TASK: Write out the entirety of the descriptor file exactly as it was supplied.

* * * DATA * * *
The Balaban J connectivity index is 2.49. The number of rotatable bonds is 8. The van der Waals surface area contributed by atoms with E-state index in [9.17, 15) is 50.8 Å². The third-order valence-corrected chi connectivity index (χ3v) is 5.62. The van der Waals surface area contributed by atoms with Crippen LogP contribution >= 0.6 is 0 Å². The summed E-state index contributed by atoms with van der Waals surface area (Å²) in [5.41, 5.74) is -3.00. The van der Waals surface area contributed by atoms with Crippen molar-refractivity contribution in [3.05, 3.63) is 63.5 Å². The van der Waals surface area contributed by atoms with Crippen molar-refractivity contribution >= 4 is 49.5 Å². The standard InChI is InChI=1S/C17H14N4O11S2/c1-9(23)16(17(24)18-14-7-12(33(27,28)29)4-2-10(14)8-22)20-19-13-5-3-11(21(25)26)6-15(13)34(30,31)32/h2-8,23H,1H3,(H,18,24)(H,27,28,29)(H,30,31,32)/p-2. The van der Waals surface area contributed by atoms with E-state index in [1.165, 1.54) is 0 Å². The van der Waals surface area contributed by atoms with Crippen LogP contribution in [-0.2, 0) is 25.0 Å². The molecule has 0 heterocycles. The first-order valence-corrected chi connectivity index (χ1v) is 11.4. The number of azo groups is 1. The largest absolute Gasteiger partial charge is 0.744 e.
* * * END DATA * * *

The Balaban J connectivity index is 2.49. The number of rotatable bonds is 8. The van der Waals surface area contributed by atoms with E-state index in [9.17, 15) is 50.8 Å². The third-order valence-corrected chi connectivity index (χ3v) is 5.62. The van der Waals surface area contributed by atoms with Crippen LogP contribution >= 0.6 is 0 Å². The summed E-state index contributed by atoms with van der Waals surface area (Å²) in [5.41, 5.74) is -3.00. The van der Waals surface area contributed by atoms with Crippen molar-refractivity contribution in [3.05, 3.63) is 63.5 Å². The van der Waals surface area contributed by atoms with Crippen molar-refractivity contribution >= 4 is 49.5 Å². The standard InChI is InChI=1S/C17H14N4O11S2/c1-9(23)16(17(24)18-14-7-12(33(27,28)29)4-2-10(14)8-22)20-19-13-5-3-11(21(25)26)6-15(13)34(30,31)32/h2-8,23H,1H3,(H,18,24)(H,27,28,29)(H,30,31,32)/p-2. The van der Waals surface area contributed by atoms with E-state index in [1.165, 1.54) is 0 Å². The van der Waals surface area contributed by atoms with Crippen LogP contribution in [-0.2, 0) is 25.0 Å². The molecule has 0 heterocycles. The first-order valence-corrected chi connectivity index (χ1v) is 11.4. The number of azo groups is 1. The largest absolute Gasteiger partial charge is 0.744 e.